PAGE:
On Tuesday morning, I was traveling from a breakfast meeting in Apex back to my office in Zebulon, when I saw three cars whiz past me on I-440, cutting from one lane to another and weaving through the heavy traffic. I glanced down at my speedometer to see if I was going slower than I realized, but it read 72 mph. Traffic was moving along at the posted speed limit. I watched those three cars until I lost sight of them, but I was amazed at how aggressively they were changing lanes in just the smallest of gaps between vehicles, then putting on their brakes as they approached the next car moving slower than they were.
It got me to thinking about the current situation with the driver’s education program. Wake County and nearly two dozen other counties in North Carolina have suspended their programs over questions about future funding. The General Assembly has yet to adopt a budget and give local governments a clear picture of what the state is going to spend on driver’s ed – and a lot of other state-funded initiatives.
Suspension of the driver’s ed program in Wake County means there are some students who have taken the classroom portion of the class, but who can not now take the driving portion – that part of the class that is so much more important to young drivers once they get out on the road. Once the state does approve its budget, county school systems will have to decide whether they want to remain in the driver’s education business or leave that to private enterprise.
Regardless, the idea of poorly-trained drivers – like the three people I saw Tuesday – scares the dickens out of me. My children won’t like me saying this, but they aren’t great drivers. In fact, it scares me to be in a car with them sometimes. I worry like a new mother every time I hear one of them say they are going to Raleigh.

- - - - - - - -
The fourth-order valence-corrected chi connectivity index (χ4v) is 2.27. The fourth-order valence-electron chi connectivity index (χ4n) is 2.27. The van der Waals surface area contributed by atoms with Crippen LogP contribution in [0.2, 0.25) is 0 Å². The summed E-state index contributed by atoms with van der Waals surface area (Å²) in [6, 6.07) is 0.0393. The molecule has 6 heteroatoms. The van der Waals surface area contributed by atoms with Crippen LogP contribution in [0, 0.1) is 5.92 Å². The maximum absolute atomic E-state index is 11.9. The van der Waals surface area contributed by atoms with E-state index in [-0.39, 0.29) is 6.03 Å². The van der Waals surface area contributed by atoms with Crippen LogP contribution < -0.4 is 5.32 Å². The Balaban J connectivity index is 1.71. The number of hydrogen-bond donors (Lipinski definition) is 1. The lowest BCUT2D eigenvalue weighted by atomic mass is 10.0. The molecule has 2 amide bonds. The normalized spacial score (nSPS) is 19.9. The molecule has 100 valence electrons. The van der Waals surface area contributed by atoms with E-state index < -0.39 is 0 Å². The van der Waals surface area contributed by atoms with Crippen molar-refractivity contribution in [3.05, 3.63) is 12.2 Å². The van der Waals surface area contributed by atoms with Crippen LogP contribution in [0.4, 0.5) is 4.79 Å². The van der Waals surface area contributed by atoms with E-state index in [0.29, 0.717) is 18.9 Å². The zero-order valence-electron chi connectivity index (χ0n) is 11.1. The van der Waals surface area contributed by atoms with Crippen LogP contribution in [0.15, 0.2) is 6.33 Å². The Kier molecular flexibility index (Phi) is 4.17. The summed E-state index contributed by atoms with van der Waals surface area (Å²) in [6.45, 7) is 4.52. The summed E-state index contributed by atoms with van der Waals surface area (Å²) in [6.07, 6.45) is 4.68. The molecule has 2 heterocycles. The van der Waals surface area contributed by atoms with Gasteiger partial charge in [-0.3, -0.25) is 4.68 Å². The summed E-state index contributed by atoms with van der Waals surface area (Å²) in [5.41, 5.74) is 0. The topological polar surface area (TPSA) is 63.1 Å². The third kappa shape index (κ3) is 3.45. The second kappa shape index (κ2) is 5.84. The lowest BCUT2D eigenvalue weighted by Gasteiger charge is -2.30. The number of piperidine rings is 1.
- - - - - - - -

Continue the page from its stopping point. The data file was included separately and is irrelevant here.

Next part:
I say all that knowing our children started driving long before they took driver’s education. We took both our girls to the farm in Martin County and from an early age, let them drive the paths around the farm. Speeds never got very high, but they learned to handle a manual transmission and they learned how to back up a car and turn around. They learned to avoid obstacles in the roadway and how to keep the vehicle moving in a straight line without drifting wildly from one side of the path to the other.
Then they took driver’s ed.
And I still don’t think it was enough.
The state of North Carolina already allows teens to avoid driver’s eduction entirely, though it makes those people wait until they are 18 to apply for a driver’s license. One proposal would allow drivers younger than 18 to apply for their license so long as they score really high on the DMV written test and submit to more hours of driving with the accompaniment an adult.
It goes without saying that no government has all the money it wants to do all the things that all the people want. Legislators have to make decisions about what to pay for and what not to pay for. School system leaders have to do the same thing. I worry though, that what we are seeing is a shift away from funding common sense, safety-net kinds of priorities to economics-based, rich-people-taking-care-of-their-rich-friends kinds of priorities.
I’ve been driving for more than 30 years and it took my breath away on Tuesday morning to watch those three cars putting themselves and all the traffic around them in danger because of their erratic and fast driving.
And in a state where the population growth continues to outpace our ability to build better roads, that means you and I are going to find ourselves sharing the road with some awful drivers and, ultimately paying a price that just seems too high.